This arrangement is formal because a child protection order gives you formal carer status, like foster carers have.
For information about legal and financial support, you can call Family Relationships Online – 1800 050 321. Australian Government Grandparent Advisers can tell you about payments, services and support in your area. You can call them on 1800 245 965. You could also contact Services Australia for advice.
Legal issues and support for new carers
Here are some legal issues and options that might make things easier for you as a new grandparent or kinship carer.
Court orders can list the time a child spends with parents. If you feel that the current contact arrangement with parents is causing problems for you or the child, you can talk to your child protection agency or lawyer about making changes to court orders.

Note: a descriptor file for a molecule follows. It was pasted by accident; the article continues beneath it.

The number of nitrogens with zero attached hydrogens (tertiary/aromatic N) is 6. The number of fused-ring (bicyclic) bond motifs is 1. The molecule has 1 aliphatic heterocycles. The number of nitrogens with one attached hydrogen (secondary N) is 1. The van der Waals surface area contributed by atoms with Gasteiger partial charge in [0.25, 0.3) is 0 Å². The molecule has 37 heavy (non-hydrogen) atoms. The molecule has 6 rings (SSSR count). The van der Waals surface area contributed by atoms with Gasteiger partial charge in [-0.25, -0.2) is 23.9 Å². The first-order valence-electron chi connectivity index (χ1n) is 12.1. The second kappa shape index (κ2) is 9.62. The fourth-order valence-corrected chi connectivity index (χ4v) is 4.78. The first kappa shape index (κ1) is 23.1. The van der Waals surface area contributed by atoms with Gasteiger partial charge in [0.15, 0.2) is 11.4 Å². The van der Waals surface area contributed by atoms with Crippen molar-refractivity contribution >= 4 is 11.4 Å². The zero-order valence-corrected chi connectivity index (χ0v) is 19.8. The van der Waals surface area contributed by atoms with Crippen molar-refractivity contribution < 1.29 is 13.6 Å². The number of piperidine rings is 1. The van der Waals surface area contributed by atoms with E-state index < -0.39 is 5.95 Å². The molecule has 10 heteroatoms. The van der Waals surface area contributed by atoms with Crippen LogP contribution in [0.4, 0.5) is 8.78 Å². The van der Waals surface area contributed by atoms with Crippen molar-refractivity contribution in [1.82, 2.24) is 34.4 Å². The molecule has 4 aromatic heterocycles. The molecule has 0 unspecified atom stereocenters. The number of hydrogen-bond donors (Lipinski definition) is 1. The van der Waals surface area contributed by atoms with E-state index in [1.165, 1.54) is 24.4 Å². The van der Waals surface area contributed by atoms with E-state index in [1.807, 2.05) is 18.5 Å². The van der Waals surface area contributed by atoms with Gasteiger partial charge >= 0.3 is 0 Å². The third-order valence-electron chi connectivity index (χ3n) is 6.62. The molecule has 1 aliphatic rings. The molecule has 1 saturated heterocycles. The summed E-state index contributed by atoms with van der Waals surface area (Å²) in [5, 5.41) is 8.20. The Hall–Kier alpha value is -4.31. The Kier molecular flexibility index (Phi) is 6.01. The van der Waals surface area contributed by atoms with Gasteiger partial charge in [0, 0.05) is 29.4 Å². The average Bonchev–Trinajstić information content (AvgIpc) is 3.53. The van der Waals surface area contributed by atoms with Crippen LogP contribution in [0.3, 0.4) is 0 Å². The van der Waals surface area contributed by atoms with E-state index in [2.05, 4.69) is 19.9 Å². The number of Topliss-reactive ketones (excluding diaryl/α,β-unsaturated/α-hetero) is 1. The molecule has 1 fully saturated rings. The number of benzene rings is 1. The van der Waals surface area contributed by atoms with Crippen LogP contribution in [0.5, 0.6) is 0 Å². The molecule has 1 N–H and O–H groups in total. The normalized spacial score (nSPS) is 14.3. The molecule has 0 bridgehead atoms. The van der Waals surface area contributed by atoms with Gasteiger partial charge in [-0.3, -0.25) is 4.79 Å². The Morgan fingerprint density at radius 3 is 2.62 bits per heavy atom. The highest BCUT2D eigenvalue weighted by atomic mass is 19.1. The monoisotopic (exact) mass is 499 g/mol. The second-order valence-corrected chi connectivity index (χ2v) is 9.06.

Informal Caregivers Statutory Declaration
If you’re a grandparent or kinship carer with informal arrangements (and without a family law order), fill in a statutory declaration form. This form allows you to give parental consent for things like the child’s school excursions, child care, health services and recreational activities. This declaration doesn’t affect the parents’ rights.
For further information, contact the attorney general’s office, child protection authority or education department in your state or territory.
Financial issues and support for new carers
Here are some financial issues and options that might make things easier for you as a new carer.